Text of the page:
The endorsement game is on, and candidates in the October 6th City of Memphis election as well as their backers are hastening to make their choices known. Two ceremonies on the eve of Labor Day illustrated the phenomenon.
Occasion Number One was for the benefit of Memphis Mayor A C Wharton’s reelection, and it was held on Wednesday in the mayor’s Union Avenue campaign headquarters. A sizeable group of public officials who are on the line for Wharton grouped around him, and, upon being prodded by the media (specifically by Les Smith of Fox13), a few of them came forward to attest to their devotion to the mayor’s cause and the reasons for it.
Several of the statements were eloquent, perhaps the most compelling being that of state Rep. Larry Miller, who pointed out that the state legislature, never exactly a fertile field for the hopes of Memphians, had undergone a sea change in recent years — due to budget cutting, Republican domination, and a shift in political control to parts east, among other factors. Consequently, said Miller, someone with the connections, working relationships, and pronounced diplomatic skills of A C Wharton was indispensable.
The most quoted remark, though, was that of another legislator, state Rep. Johnnie Turner, who said candidly that she was for A C because “I want to be on the winning side.” A jest, of course, but one with a point.
The incumbent mayor, running for his first full term after succeeding the retired Willie Herenton in 2009, is considered to be well ahead of a small crowd of rivals, including former City Councilman Edmund Ford Sr. (running now as Ed Ford Sr., in a tandem including his son, District 6 Councilman Ed Ford Jr.) and Shelby County Commissioner James Harvey.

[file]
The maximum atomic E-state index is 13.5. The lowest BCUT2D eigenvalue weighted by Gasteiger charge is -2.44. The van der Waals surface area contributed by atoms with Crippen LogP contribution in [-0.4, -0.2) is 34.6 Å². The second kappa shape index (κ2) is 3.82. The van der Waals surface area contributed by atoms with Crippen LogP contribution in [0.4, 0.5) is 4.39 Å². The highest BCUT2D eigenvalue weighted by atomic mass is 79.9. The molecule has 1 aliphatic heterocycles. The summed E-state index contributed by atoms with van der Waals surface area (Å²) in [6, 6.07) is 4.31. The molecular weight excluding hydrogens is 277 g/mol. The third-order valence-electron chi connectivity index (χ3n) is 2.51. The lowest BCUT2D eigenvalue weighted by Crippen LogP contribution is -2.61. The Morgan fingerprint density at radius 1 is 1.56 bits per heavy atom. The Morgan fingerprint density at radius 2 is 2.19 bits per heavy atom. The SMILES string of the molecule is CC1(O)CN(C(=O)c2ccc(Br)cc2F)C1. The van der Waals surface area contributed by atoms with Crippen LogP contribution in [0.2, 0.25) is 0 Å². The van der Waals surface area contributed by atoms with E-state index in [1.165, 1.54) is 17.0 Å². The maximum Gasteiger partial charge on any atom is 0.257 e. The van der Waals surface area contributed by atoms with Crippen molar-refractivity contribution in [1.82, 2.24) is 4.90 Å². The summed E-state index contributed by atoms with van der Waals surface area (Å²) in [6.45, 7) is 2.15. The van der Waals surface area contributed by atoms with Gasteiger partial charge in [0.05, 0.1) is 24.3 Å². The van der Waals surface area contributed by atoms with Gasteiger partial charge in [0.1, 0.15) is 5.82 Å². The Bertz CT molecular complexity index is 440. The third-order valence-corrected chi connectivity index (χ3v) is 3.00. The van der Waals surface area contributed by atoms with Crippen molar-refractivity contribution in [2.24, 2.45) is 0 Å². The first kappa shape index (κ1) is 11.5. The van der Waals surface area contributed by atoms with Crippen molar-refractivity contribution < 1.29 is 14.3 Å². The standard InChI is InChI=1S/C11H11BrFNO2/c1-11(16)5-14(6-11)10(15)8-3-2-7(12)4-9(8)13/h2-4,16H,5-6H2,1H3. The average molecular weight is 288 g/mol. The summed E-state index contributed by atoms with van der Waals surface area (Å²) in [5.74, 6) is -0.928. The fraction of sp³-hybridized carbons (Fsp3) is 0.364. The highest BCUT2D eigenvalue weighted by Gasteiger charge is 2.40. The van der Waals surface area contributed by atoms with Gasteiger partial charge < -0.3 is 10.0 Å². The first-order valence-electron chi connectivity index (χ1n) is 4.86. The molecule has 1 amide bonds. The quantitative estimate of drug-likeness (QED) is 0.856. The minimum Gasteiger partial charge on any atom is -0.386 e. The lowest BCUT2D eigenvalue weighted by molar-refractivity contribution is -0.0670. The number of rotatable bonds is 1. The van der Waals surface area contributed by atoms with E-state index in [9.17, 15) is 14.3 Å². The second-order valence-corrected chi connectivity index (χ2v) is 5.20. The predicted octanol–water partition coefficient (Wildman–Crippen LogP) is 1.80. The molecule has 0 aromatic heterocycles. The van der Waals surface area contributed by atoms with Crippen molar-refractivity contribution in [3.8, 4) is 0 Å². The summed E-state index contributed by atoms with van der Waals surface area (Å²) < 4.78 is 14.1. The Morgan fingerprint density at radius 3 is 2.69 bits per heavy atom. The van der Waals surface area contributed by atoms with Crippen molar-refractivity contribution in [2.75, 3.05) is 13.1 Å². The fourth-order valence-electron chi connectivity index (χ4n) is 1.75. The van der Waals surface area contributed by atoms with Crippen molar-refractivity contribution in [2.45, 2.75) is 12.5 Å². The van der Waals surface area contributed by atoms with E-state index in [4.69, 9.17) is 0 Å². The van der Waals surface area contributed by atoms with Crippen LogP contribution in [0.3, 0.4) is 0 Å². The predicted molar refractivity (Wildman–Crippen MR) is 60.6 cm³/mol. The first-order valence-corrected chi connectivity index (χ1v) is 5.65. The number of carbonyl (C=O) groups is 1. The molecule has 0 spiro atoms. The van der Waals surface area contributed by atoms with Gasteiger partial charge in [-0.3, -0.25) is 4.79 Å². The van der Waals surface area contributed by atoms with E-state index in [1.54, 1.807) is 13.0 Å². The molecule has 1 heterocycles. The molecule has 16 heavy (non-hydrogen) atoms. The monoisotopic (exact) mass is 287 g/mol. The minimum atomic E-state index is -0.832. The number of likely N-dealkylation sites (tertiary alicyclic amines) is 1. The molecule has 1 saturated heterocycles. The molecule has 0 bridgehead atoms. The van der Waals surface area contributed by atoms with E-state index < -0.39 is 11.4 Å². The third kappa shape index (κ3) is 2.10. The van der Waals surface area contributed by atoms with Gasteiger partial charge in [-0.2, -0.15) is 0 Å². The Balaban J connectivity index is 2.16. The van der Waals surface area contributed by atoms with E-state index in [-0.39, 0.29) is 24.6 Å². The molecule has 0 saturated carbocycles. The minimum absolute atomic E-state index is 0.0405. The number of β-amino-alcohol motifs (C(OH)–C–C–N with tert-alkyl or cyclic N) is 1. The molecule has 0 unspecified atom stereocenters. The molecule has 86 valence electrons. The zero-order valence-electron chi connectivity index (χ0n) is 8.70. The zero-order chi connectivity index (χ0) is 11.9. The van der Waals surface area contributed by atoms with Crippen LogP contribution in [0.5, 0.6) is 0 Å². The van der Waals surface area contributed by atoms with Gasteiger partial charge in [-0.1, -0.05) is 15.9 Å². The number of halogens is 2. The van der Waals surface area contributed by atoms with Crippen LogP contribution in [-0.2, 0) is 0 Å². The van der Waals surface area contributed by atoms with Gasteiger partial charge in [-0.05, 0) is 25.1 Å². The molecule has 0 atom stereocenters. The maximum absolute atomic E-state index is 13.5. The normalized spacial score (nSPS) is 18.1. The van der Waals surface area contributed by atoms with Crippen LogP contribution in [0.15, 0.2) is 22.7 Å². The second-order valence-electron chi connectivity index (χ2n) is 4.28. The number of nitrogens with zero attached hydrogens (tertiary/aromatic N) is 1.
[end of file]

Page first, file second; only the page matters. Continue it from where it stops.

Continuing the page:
Certainly Wharton’s financial asssets¸reportedly well north of $250,000, far exceed anybody else’s, as do his various published lists of endorsements.
Oddly enough, though, one list on the mayor’s campaign website included the name of Councilman Ed Ford Jr. — manifestly in error and a strange oversight, given that campaign chairman Deidre Malone has already sent out an email to the media explaining that the name of Justin Ford (nephew to Ed Ford Sr. and cousin to Ed Ford Jr.) had been included on a previous list by error.
The aforesaid Ed Ford Sr. would have an endorsement moment of his own on Thursday, when he and 10 other candidates in the city election, including the aforesaid Ed Ford Jr., were formally endorsed by the AFL-CIO Council of Memphis and Shelby County.
Present at that ceremony, held at the local Beale St. headquarters of AFSCME (American Federation of State, Council, and Municipal Employees), were, besides the two Fords, Super District 8 Council members Joe Brown, Janis Fullilove, and Myron Lowery; Super District 9 candidate Paul Shaffer; Council members Harold Collins (District 3), Wanda Halbert (District 4), and Jim Strickland (District 5); Council candidate Kendrick Sneed (District 1); and City Court Clerk Thomas Long.
That group had its remarks to make, too, and here and there was some passionate oratory about the perceived injustices in city government — notably 4.6 percent paycuts and reduced benefits for city employees in the most recent city budget and the looming threat of privatization of city services, especially in the Sanitation Department.
Councilman Ford Jr. said that he and Collins were about to introduce a plan that would redeem at least some of the lost pay and benefits, and Councilman Brown hurled a defy on the score of privatizing Sanitation. Interestingly, given that all the endorsements were said to be unanimous, AFL-CIO Council president Irvin Calliste made a point of rebutting one of the Council’s endorsees on a vital point.
That was Strickland, who had to leave early and was quoted in absentia by Calliste as having advised Sanitation workers to be “open-minded” about privatization. “Never!” vowed Calliste on their behalf. (Apprised of Calliste's statement, Strickland said he had never given Sanitation workers any such advice, though he acknowledged having suggested they keep an open mind about another mode of organizing Sanitation operations called "managed competition.")